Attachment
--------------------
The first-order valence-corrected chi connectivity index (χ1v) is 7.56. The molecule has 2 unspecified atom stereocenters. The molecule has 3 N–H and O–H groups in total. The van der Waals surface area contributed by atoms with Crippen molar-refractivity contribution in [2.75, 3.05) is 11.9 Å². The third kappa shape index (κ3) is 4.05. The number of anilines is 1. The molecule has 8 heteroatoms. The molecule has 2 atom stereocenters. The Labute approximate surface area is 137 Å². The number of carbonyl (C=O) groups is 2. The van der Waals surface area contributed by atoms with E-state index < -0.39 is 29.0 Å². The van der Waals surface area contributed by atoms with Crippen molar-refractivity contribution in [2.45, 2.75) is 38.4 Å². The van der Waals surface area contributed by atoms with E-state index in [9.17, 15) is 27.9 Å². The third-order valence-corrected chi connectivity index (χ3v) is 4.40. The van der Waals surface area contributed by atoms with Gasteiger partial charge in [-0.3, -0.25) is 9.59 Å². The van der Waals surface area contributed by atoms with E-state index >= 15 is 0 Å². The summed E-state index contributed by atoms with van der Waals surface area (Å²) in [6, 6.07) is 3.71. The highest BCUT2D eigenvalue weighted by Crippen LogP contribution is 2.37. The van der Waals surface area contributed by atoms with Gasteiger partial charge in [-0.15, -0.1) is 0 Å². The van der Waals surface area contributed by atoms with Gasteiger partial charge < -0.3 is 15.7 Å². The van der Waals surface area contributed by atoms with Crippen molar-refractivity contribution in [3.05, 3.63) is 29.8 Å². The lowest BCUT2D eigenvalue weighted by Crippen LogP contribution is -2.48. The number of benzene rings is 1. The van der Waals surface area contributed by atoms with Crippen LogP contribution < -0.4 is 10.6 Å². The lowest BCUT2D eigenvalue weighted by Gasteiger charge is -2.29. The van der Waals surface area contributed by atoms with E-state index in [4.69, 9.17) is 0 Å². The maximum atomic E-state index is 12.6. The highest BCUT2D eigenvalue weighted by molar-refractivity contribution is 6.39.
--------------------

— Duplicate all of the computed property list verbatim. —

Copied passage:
The first-order valence-corrected chi connectivity index (χ1v) is 7.56. The molecule has 2 unspecified atom stereocenters. The molecule has 3 N–H and O–H groups in total. The van der Waals surface area contributed by atoms with Crippen molar-refractivity contribution in [2.75, 3.05) is 11.9 Å². The third kappa shape index (κ3) is 4.05. The number of anilines is 1. The molecule has 8 heteroatoms. The molecule has 2 atom stereocenters. The Labute approximate surface area is 137 Å². The number of carbonyl (C=O) groups is 2. The van der Waals surface area contributed by atoms with E-state index < -0.39 is 29.0 Å². The van der Waals surface area contributed by atoms with Crippen molar-refractivity contribution in [2.45, 2.75) is 38.4 Å². The van der Waals surface area contributed by atoms with E-state index in [9.17, 15) is 27.9 Å². The third-order valence-corrected chi connectivity index (χ3v) is 4.40. The van der Waals surface area contributed by atoms with Gasteiger partial charge in [-0.3, -0.25) is 9.59 Å². The van der Waals surface area contributed by atoms with E-state index >= 15 is 0 Å². The summed E-state index contributed by atoms with van der Waals surface area (Å²) in [6, 6.07) is 3.71. The highest BCUT2D eigenvalue weighted by Crippen LogP contribution is 2.37. The van der Waals surface area contributed by atoms with Gasteiger partial charge in [-0.15, -0.1) is 0 Å². The van der Waals surface area contributed by atoms with Gasteiger partial charge < -0.3 is 15.7 Å². The van der Waals surface area contributed by atoms with Crippen molar-refractivity contribution in [3.05, 3.63) is 29.8 Å². The lowest BCUT2D eigenvalue weighted by Crippen LogP contribution is -2.48. The number of benzene rings is 1. The van der Waals surface area contributed by atoms with Crippen LogP contribution < -0.4 is 10.6 Å². The lowest BCUT2D eigenvalue weighted by Gasteiger charge is -2.29. The van der Waals surface area contributed by atoms with E-state index in [4.69, 9.17) is 0 Å². The maximum atomic E-state index is 12.6. The highest BCUT2D eigenvalue weighted by molar-refractivity contribution is 6.39.